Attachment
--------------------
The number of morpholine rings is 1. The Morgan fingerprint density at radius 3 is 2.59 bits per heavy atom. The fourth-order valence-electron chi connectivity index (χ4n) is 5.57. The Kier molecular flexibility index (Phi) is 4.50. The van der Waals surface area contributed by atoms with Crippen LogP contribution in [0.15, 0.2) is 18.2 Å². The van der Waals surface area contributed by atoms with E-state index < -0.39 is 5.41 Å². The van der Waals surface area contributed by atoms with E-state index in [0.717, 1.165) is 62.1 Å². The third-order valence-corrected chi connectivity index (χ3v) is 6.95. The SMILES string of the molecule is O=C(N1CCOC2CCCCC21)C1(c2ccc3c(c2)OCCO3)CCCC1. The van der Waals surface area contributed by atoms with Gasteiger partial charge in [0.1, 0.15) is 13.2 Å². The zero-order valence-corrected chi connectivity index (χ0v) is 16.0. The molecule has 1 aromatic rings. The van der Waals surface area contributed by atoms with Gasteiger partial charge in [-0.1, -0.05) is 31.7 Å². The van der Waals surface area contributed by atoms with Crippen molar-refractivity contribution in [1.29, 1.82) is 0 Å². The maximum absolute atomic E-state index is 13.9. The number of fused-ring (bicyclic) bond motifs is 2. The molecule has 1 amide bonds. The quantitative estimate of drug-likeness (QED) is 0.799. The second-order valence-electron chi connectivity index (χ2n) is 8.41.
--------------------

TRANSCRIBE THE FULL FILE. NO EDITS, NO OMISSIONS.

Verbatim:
The number of morpholine rings is 1. The Morgan fingerprint density at radius 3 is 2.59 bits per heavy atom. The fourth-order valence-electron chi connectivity index (χ4n) is 5.57. The Kier molecular flexibility index (Phi) is 4.50. The van der Waals surface area contributed by atoms with Crippen LogP contribution in [0.15, 0.2) is 18.2 Å². The van der Waals surface area contributed by atoms with E-state index < -0.39 is 5.41 Å². The van der Waals surface area contributed by atoms with E-state index in [0.717, 1.165) is 62.1 Å². The third-order valence-corrected chi connectivity index (χ3v) is 6.95. The SMILES string of the molecule is O=C(N1CCOC2CCCCC21)C1(c2ccc3c(c2)OCCO3)CCCC1. The van der Waals surface area contributed by atoms with Gasteiger partial charge in [0.1, 0.15) is 13.2 Å². The zero-order valence-corrected chi connectivity index (χ0v) is 16.0. The molecule has 1 aromatic rings. The van der Waals surface area contributed by atoms with Gasteiger partial charge in [-0.1, -0.05) is 31.7 Å². The van der Waals surface area contributed by atoms with Crippen molar-refractivity contribution in [1.29, 1.82) is 0 Å². The maximum absolute atomic E-state index is 13.9. The number of fused-ring (bicyclic) bond motifs is 2. The molecule has 1 amide bonds. The quantitative estimate of drug-likeness (QED) is 0.799. The second-order valence-electron chi connectivity index (χ2n) is 8.41.